When Darlene Wade was diagnosed with colon cancer in 2006, she didn’t know much about the disease. Now, the Chicago resident is a volunteer with the Colorectal Cancer Alliance, helping others with their journey.
“I knew when I hit 50 I had to do a colonoscopy, but that’s about all,” she said. “Now I know a lot.”
Darlene was only 46 years old when she was diagnosed with stage III colorectal cancer. There were signs that something could be wrong. She’d tell doctors she was tired a lot, and sometimes she experienced diarrhea. She was also anemic, a fairly common condition that can be a sign of cancer.
“They said, ‘You’re really overweight, and you should get weight loss surgery,’ and that was it,” Darlene said. “No one checked anything.”
After her diagnosis, Darlene was angry. During chemotherapy, she didn’t want anyone with her, she said. Nurses left the door cracked as she received treatment alone.
But one day, everything changed.
“There was this young man—he looked like he was 16—and he was doing his chemo, walking around, and he looked into my room and smiled,” Darlene recalled. “And I thought to myself, this child is doing the same thing you’re doing, and he’s smiling. You don’t have to be angry.”
Darlene resolved to stay positive going forward, regardless of the situation.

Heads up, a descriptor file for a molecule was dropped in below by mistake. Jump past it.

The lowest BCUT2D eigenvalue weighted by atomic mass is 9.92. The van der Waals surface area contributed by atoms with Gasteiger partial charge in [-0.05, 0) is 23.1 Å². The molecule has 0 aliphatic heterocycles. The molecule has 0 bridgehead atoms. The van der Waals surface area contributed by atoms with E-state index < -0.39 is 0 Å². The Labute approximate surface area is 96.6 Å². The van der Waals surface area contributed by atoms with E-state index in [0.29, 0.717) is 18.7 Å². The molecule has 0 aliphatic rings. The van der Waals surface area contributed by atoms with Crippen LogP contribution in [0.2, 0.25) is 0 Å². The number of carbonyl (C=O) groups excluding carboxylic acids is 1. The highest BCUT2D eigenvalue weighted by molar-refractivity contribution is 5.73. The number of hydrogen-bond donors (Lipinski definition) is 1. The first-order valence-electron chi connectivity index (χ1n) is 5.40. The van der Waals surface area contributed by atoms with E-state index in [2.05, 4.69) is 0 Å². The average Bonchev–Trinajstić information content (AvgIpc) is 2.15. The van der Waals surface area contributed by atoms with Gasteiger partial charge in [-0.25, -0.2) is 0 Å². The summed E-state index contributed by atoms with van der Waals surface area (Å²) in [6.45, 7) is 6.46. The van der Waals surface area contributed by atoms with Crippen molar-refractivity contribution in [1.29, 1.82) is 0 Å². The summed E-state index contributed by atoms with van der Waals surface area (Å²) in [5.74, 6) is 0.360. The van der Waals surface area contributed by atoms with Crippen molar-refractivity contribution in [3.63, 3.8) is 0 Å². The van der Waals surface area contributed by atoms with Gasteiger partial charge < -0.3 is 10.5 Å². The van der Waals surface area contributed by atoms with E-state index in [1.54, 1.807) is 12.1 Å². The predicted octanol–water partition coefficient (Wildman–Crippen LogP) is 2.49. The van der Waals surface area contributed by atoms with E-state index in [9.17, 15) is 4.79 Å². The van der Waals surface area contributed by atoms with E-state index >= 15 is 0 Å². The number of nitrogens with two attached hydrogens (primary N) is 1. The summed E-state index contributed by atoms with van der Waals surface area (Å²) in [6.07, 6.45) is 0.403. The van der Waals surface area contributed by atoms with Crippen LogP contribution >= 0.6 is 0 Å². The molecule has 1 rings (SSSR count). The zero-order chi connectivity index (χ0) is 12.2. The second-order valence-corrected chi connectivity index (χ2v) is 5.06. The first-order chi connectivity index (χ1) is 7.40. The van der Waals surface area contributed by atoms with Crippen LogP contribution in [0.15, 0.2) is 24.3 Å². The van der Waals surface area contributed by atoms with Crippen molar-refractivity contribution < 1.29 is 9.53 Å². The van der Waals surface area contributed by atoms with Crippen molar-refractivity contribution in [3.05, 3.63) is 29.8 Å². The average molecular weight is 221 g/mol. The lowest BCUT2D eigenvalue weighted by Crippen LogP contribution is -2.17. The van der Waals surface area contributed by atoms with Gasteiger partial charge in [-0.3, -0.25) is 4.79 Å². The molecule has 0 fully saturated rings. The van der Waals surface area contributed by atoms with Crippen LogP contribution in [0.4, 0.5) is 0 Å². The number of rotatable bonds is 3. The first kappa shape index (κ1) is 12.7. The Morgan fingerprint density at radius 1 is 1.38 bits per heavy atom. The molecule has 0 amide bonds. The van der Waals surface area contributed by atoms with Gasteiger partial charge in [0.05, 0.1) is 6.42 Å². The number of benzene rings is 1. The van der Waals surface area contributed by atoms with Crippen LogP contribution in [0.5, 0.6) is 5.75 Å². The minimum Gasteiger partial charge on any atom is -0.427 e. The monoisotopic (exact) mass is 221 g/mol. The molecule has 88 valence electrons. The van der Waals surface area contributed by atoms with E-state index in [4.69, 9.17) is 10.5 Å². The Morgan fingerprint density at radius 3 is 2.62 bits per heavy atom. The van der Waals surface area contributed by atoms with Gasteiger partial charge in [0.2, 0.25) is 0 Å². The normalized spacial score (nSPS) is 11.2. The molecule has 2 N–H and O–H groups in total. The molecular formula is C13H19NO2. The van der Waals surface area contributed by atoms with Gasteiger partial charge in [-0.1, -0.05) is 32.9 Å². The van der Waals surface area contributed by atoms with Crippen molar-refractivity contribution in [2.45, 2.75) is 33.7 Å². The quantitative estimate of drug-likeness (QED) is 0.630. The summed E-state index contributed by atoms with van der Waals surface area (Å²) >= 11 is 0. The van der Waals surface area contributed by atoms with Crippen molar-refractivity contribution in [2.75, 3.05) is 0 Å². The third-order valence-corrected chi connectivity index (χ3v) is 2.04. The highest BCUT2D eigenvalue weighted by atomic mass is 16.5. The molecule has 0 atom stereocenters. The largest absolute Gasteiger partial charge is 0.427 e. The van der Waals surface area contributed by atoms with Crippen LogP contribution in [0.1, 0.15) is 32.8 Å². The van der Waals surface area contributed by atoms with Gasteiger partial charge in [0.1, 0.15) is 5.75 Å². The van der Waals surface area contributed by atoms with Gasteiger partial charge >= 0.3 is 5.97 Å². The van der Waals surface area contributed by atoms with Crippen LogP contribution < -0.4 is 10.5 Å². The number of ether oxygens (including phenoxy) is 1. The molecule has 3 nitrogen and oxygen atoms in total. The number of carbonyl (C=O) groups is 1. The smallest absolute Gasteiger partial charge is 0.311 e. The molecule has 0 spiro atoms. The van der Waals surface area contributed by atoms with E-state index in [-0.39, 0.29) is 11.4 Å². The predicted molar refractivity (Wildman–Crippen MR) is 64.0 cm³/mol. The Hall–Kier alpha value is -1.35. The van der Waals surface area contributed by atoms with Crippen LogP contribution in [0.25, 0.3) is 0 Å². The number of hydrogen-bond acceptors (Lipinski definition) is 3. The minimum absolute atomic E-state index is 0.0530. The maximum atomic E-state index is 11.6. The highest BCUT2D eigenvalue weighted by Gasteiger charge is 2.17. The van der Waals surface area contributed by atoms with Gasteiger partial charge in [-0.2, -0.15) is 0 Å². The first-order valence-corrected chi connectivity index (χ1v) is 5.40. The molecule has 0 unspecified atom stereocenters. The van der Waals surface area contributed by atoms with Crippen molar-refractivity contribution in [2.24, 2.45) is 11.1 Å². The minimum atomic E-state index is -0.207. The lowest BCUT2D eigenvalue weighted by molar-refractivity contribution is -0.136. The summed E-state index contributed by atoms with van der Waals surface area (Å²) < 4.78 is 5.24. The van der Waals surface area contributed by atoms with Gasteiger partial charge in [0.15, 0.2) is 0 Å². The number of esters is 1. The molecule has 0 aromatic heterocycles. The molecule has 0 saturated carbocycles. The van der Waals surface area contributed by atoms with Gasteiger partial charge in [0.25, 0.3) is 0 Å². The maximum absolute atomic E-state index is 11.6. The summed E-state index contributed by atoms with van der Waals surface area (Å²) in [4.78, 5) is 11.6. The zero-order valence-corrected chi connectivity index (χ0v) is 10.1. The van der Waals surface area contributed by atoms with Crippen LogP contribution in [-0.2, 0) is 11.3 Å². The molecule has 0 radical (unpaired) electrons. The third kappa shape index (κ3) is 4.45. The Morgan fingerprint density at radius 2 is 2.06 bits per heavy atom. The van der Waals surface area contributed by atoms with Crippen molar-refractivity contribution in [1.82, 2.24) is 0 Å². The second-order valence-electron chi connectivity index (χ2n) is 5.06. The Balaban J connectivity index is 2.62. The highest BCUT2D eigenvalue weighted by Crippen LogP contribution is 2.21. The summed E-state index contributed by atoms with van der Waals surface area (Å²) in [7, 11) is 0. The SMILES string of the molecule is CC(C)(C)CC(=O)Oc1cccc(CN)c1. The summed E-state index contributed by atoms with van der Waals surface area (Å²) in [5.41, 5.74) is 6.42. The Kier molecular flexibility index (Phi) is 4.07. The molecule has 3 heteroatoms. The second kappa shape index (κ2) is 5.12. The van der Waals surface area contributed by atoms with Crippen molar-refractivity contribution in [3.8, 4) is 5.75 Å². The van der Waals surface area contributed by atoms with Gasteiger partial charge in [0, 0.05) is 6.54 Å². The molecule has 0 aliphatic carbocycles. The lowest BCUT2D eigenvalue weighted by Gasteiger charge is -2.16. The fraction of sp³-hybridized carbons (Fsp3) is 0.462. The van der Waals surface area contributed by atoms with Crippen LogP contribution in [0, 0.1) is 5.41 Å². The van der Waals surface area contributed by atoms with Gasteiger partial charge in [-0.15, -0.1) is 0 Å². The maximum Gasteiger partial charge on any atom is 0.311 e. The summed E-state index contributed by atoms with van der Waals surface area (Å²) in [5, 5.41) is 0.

“Sometimes the white blood cell count was out of control, or I’d feel like I’d have to throw up,” Darlene said. “I just pulled myself together and said OK, I’m ready. I didn’t want to stop treatment.”
Today, Darlene finds strength in prayer and purpose in volunteering. As a volunteer in the Alliance’s Buddy Program, Darlene talks with allies who are new in their journey.
She shares her story and some powerful advice: “I’m not going to sugar coat it, it’s not fun, but you can do it—you can see the light in the tunnel and you’ll be done. You just really have to believe it.”
Sometimes, her buddies just want someone to listen.
“When they’re talking, they’re venting, and I just listen,” Darlene said. “I always tell them if you’re in trouble or not sure what’s happening, you need to talk to the doctor. If you don’t understand, tell the doctor to dumb it down because you need to know what’s happening to you.”
Darlene said volunteering with the Alliance can be rewarding.
“If I can get someone to say, ‘Yes, I’m positive and I’m going to do this,’ or if they finish chemo and call me to say they’re done, then it’s more than worth it,” Darlene said.
If you’re interested in volunteering with the Colorectal Cancer Alliance, please fill out this application.